In 1997, the government planned a “coup” to oust Elias Abou Rizk, the president of the  confederation, in the coming elections. The Ministry of Labour did not recognise Elias Abou Rizk and instead considered Ghanim Al Zughbi, a candidate who was close to the Amal Movement, as the successor for the presidency of the GCLW.

The sectarian take over of the unions solidified the neutralisation of the workers movement and allowed the ruling oligarchy to control the workers and weaken their mobilisation efforts.

According to Atallah al Salim, a political activist and researcher, figures show that the GCLW is composed of 600 unions. However, very few of them are actually active. Memberships in these syndicates are minimal when compared to the country’s labor force.


While examining the names and function of these unions, one can notice that there are syndicates representing professions which no longer exist, while there are tens of other professions without any kind of labor organisation.

Political interference in labor organising is not limited to the GCLW. The Union Coordination Committee (UCC) that represents public sector employees was also turned into a pawn in the hands of the ruling elite because it posed a threat as it was able to organise large numbers of workers, void of sectarian interference. 

The UCC initiated a successful movement in 2012 to demand a new salary scale. In response to the success of the UCC’s mobilisation efforts, politically-affiliated candidates allied to take over as UCC representatives in upcoming elections, once again neutralising and limiting the power of unions in future movements. 

Can labour organising return to what it once was in Lebanon?

In the present day, the October 17 uprising, the economic and financial crisis and the declining socioeconomic conditions of people in Lebanon resulted in the deterioration of the power and legitimacy of the ruling oligarchy.

The uprising led to a major paradigm shift, where people were not as tightly bound to traditional sectarian clientelism anymore and refused to be fearful of the ruling class. This kind of change allows for an environment where new labour organising that emerges today could return to what it used to be.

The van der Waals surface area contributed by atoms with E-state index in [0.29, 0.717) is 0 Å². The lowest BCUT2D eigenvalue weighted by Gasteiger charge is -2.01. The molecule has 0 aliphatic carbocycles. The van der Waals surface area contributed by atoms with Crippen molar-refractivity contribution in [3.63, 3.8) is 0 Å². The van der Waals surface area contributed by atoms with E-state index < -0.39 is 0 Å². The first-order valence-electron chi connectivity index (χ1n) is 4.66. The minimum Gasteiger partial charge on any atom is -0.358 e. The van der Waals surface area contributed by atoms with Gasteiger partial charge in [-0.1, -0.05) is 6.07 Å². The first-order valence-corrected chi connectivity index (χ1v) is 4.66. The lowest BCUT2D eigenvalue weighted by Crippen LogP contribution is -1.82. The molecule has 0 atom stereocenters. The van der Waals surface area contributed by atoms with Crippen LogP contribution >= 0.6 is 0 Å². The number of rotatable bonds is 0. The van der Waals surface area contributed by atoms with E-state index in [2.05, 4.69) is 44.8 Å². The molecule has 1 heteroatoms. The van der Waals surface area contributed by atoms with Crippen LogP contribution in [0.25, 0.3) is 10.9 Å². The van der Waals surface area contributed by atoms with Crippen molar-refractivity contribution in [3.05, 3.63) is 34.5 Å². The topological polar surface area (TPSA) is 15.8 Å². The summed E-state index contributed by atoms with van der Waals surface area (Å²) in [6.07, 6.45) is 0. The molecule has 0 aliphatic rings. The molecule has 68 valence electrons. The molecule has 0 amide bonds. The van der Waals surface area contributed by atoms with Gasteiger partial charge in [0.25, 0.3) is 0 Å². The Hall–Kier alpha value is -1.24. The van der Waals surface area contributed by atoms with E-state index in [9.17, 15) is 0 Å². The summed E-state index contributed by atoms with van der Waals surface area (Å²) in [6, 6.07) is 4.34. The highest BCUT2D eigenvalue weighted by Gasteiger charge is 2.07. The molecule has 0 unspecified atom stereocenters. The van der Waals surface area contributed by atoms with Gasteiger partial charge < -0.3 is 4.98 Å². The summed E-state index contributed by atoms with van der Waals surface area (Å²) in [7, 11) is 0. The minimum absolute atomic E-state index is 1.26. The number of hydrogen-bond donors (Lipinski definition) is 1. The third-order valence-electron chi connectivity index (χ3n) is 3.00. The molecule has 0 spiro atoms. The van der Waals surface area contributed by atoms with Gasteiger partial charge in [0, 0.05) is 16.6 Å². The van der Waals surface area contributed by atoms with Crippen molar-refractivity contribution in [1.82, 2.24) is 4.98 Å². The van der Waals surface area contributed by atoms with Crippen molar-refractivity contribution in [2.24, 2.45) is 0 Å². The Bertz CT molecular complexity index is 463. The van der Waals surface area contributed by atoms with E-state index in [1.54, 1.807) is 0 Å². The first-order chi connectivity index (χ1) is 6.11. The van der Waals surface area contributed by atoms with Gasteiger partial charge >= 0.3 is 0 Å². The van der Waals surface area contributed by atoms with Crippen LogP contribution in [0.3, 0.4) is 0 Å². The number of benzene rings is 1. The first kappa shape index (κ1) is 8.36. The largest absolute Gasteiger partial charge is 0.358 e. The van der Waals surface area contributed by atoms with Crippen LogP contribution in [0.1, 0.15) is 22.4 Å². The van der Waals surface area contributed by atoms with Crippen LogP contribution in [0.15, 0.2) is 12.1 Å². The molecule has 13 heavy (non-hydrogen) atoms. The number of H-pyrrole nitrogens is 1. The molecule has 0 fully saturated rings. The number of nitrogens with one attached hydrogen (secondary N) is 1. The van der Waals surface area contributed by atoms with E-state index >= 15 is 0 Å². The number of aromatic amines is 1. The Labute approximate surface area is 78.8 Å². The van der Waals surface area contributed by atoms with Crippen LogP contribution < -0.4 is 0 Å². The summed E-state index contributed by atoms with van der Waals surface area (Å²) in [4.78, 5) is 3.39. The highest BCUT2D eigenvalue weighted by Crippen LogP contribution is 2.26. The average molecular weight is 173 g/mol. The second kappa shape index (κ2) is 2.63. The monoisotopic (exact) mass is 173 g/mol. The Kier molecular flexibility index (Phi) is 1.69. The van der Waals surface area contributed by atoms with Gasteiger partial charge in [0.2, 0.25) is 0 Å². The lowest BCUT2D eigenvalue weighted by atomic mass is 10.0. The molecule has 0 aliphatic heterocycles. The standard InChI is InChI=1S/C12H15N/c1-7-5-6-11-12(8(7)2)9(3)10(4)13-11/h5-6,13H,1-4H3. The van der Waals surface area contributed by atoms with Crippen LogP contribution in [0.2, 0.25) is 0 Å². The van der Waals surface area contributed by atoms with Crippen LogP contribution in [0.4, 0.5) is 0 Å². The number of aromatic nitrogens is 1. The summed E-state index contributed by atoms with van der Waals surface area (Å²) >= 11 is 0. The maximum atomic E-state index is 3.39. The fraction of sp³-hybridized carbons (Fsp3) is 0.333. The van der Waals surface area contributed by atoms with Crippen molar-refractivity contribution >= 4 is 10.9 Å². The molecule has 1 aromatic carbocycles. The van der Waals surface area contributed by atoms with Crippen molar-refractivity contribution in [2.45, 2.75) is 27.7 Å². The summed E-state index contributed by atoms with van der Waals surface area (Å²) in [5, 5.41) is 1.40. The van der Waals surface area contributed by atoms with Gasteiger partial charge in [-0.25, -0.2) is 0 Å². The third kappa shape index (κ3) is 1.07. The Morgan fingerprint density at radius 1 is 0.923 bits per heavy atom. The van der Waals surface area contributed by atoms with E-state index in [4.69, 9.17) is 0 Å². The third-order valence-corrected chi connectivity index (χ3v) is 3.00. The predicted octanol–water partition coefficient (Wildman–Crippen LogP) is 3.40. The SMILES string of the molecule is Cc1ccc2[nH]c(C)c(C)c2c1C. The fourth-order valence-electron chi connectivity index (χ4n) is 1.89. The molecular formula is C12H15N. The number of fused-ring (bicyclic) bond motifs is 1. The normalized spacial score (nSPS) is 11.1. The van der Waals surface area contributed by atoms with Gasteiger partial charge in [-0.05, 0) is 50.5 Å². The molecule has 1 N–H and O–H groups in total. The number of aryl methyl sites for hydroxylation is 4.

Within the uprising, multiple groups of workers took the momentum as an opportunity to attempt to revive the labour movement by forming unions and syndicates, such as Alternative Journalists Syndicate, Lebanese Association of Professionals and Association of Independent University Professors.

“While we can see this trend on the short-term,” says Al-Salim. “It is somewhat difficult to predict if such syndicates will be sustainable. This will heavily rely on the long-term results of the October 17 uprising and to what extent it brings the desired change.”

Samir Skayni, a member of the Youth sector in the Lebanese Communist Party, notes the importance of the term “alternative,” as it solidifies the syndicate’s opposition to traditional syndicates and their deficiencies.


 “We still have a long way to go. Although the fact that these groups organised into unions and syndicates is important, labour organising is still lacking since we still have not seen farmers, industrial workers or workers from other fields that require unions organising themselves,” says Skayni.

“It’s a very complicated process which will probably take a long time to achieve. It may not happen in the near future, but the current events are certainly a starting point in a long journey to revive union and syndicate work in Lebanon.”

To be able to sustain the workers movement on the long run, we have to weaken the influence of the ruling oligarchy and its client-patron sectarian relations and start thinking of alternative ways to join workers together from all sectors and fields of work, on an independent and secular basis. Hopefully then, Lebanese society will witness the reemergence of the workers movement that was once at its core.